The court filing came after Trump said he was considering an executive order and suggested—despite his own DOJ attorneys claiming otherwise—that the aim of the question is to redraw congressional districts
The U.S. Supreme Court issued a ruling in last week claiming the administration’s rationale for adding a citizenship question to the 2020 census seemed “contrived.” (Photo: @CensusCounts/Twitter)
In what one expert described as “an absurd filing,” the Trump administration told a federal judge on Friday that the Justice and Commerce departments “have been asked to reevaluate all available options” for including a citizenship question on the 2020 census, an effort which was effectively blocked by the U.S. Supreme Court last week.
The Supreme Court temporarily prevented the inclusion of the question on the grounds that the alleged rationale for doing so appeared “contrived,” a ruling which was cautiously welcomed by civil liberties and immigrant rights groups who accused the administration of attempting to rig the next national survey to create an electoral advantage for “Republicans and Non-Hispanic Whites.”Continue reading →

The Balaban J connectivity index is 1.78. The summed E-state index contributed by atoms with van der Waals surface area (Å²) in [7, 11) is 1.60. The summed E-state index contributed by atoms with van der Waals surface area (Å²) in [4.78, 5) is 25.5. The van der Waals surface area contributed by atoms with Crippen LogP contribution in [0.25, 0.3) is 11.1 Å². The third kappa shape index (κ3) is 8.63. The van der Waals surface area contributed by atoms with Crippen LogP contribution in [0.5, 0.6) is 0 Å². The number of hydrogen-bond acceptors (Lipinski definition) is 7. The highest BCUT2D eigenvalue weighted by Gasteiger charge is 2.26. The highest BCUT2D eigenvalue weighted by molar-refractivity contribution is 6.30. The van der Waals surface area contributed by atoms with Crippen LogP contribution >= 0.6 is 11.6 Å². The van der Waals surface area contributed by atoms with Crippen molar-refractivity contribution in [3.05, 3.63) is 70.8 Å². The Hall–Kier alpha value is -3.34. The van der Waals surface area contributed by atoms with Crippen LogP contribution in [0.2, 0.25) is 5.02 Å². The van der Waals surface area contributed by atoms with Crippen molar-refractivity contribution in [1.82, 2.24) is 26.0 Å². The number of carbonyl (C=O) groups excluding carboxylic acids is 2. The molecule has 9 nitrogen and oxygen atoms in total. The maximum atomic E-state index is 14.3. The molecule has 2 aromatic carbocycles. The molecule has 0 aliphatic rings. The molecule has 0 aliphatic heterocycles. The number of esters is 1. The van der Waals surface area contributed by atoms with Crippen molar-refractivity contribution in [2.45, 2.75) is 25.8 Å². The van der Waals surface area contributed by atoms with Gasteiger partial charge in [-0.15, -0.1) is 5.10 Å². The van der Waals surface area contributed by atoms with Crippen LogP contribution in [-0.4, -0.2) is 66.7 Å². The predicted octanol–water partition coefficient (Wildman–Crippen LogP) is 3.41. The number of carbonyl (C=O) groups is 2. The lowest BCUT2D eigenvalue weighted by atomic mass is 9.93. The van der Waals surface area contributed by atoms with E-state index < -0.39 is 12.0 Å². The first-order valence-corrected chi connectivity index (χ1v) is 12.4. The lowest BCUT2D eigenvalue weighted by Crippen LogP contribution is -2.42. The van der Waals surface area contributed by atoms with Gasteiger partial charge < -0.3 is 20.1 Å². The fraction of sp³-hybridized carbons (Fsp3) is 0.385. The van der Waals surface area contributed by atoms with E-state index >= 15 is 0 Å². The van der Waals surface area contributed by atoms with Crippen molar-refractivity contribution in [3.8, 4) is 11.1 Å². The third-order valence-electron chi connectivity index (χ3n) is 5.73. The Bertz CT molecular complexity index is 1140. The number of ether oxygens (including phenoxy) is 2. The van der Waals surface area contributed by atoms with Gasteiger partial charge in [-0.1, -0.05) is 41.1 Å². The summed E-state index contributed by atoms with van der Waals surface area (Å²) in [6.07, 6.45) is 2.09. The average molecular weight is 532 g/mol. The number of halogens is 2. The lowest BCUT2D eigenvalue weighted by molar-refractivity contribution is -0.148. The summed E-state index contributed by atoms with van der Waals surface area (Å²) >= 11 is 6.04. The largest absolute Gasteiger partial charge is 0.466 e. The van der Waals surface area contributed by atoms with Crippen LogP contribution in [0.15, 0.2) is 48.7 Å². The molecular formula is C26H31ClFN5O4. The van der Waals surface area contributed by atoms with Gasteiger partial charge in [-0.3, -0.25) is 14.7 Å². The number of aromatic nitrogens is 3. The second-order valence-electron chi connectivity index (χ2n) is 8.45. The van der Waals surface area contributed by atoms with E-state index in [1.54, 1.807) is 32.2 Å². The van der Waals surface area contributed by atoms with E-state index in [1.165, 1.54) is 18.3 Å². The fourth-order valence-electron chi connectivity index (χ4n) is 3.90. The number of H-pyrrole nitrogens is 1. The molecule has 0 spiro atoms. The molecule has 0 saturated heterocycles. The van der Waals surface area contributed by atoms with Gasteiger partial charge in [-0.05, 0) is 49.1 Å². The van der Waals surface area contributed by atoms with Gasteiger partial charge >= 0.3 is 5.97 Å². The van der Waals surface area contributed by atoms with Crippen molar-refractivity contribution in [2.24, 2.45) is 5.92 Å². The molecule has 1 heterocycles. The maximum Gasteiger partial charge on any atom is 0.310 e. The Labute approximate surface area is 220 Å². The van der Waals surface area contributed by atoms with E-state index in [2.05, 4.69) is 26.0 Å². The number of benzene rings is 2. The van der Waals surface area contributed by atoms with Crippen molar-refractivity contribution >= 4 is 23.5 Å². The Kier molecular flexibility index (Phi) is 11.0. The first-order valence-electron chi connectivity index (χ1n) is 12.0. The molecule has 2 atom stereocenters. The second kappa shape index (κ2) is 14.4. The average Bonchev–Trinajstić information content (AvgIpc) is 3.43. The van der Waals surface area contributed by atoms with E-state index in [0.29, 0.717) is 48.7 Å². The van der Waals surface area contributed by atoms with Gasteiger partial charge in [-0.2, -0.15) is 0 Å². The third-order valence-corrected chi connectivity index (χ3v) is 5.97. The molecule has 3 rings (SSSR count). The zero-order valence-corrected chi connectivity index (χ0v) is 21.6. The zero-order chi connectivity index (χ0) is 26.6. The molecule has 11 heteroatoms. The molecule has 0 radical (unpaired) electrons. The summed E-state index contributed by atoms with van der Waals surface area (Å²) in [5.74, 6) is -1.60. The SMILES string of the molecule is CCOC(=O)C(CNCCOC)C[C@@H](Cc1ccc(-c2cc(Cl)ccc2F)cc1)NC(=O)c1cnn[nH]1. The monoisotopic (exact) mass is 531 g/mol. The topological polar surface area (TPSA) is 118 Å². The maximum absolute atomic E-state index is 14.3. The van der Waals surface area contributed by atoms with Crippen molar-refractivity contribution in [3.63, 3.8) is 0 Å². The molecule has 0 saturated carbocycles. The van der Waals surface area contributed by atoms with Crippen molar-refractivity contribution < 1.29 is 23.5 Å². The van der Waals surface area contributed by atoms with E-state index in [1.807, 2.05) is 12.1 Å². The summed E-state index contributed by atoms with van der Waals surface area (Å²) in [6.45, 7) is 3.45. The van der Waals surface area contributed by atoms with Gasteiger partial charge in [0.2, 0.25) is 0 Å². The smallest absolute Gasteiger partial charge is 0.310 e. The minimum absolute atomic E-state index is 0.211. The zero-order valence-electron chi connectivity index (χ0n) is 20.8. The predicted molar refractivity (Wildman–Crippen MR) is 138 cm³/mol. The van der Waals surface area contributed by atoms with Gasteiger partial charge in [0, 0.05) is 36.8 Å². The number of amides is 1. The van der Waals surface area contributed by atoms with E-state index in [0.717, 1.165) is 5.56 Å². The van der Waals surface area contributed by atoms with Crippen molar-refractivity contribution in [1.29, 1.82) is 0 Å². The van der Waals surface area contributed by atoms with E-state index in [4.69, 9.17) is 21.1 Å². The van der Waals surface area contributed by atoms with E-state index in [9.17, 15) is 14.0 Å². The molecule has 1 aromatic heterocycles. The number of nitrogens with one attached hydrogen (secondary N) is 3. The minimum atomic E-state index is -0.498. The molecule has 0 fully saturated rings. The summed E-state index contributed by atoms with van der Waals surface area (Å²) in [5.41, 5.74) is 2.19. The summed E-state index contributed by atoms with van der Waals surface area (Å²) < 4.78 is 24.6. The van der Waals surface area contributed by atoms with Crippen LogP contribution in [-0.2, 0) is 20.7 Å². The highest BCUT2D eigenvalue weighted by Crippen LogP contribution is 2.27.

The U.S. Supreme Court is expected to issue a ruling in June about the legality of adding a citizenship question to the 2020 census. (Photo: @CensusCounts/Twitter)
Just weeks before the U.S. Supreme Court is set to rule on the Trump administration’s attempt to add a citizenship question to the 2020 census, previously undisclosed documents found on the hard drives of a deceased Republican operative offer “explosive” new evidence that the GOP fought for the question to create an electoral advantage for “Republicans and Non-Hispanic Whites.”
Federal district judges in New York and California ruled earlier this year that Commerce Secretary Wilbur Ross’s attempt to add a citizenship question to the next census violated the Administrative Procedures Act. The Supreme Court heard arguments in April and is expected to issue a ruling in June. Continue reading →